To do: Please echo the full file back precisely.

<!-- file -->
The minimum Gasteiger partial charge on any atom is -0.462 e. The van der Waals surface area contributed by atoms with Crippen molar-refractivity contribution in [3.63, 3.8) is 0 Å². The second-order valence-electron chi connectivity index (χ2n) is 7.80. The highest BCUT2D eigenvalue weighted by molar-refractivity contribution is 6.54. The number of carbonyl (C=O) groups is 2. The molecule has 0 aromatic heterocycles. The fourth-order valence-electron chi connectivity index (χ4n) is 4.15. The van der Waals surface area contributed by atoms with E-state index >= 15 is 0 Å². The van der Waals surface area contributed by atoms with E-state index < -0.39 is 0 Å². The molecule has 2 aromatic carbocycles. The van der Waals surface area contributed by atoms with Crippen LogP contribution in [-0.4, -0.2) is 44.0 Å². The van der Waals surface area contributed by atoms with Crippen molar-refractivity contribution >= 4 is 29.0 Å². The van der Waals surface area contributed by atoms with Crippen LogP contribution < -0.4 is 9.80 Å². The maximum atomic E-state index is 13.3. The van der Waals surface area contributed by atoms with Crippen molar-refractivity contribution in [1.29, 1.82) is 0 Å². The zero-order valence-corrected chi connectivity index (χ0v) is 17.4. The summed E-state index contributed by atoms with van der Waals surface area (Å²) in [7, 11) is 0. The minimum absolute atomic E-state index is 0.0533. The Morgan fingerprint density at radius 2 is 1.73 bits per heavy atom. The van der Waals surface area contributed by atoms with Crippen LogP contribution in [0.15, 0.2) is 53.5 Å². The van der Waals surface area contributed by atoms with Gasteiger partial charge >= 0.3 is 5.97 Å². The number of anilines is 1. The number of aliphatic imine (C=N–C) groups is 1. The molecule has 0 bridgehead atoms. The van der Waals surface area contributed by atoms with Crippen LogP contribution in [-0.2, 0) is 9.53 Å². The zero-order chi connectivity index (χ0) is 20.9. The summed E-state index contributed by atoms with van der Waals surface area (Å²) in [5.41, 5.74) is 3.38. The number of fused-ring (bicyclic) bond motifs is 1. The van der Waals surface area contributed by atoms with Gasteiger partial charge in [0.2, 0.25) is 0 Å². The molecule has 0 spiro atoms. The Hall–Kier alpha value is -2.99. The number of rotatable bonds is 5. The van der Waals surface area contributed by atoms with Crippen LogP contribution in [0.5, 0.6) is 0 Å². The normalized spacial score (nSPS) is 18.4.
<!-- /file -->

The minimum Gasteiger partial charge on any atom is -0.462 e. The van der Waals surface area contributed by atoms with Crippen molar-refractivity contribution in [3.63, 3.8) is 0 Å². The second-order valence-electron chi connectivity index (χ2n) is 7.80. The highest BCUT2D eigenvalue weighted by molar-refractivity contribution is 6.54. The number of carbonyl (C=O) groups is 2. The molecule has 0 aromatic heterocycles. The fourth-order valence-electron chi connectivity index (χ4n) is 4.15. The van der Waals surface area contributed by atoms with E-state index >= 15 is 0 Å². The van der Waals surface area contributed by atoms with E-state index < -0.39 is 0 Å². The molecule has 2 aromatic carbocycles. The van der Waals surface area contributed by atoms with Crippen LogP contribution in [-0.4, -0.2) is 44.0 Å². The van der Waals surface area contributed by atoms with Crippen molar-refractivity contribution >= 4 is 29.0 Å². The van der Waals surface area contributed by atoms with Crippen LogP contribution < -0.4 is 9.80 Å². The maximum atomic E-state index is 13.3. The van der Waals surface area contributed by atoms with Crippen molar-refractivity contribution in [1.29, 1.82) is 0 Å². The zero-order valence-corrected chi connectivity index (χ0v) is 17.4. The summed E-state index contributed by atoms with van der Waals surface area (Å²) in [7, 11) is 0. The minimum absolute atomic E-state index is 0.0533. The Morgan fingerprint density at radius 2 is 1.73 bits per heavy atom. The van der Waals surface area contributed by atoms with Crippen LogP contribution in [0.15, 0.2) is 53.5 Å². The van der Waals surface area contributed by atoms with Gasteiger partial charge >= 0.3 is 5.97 Å². The number of anilines is 1. The number of aliphatic imine (C=N–C) groups is 1. The molecule has 0 bridgehead atoms. The van der Waals surface area contributed by atoms with Crippen LogP contribution in [-0.2, 0) is 9.53 Å². The zero-order chi connectivity index (χ0) is 20.9. The summed E-state index contributed by atoms with van der Waals surface area (Å²) in [5.41, 5.74) is 3.38. The number of fused-ring (bicyclic) bond motifs is 1. The van der Waals surface area contributed by atoms with Gasteiger partial charge in [0.2, 0.25) is 0 Å². The molecule has 0 spiro atoms. The Hall–Kier alpha value is -2.99. The number of rotatable bonds is 5. The van der Waals surface area contributed by atoms with Crippen LogP contribution in [0.5, 0.6) is 0 Å². The normalized spacial score (nSPS) is 18.4.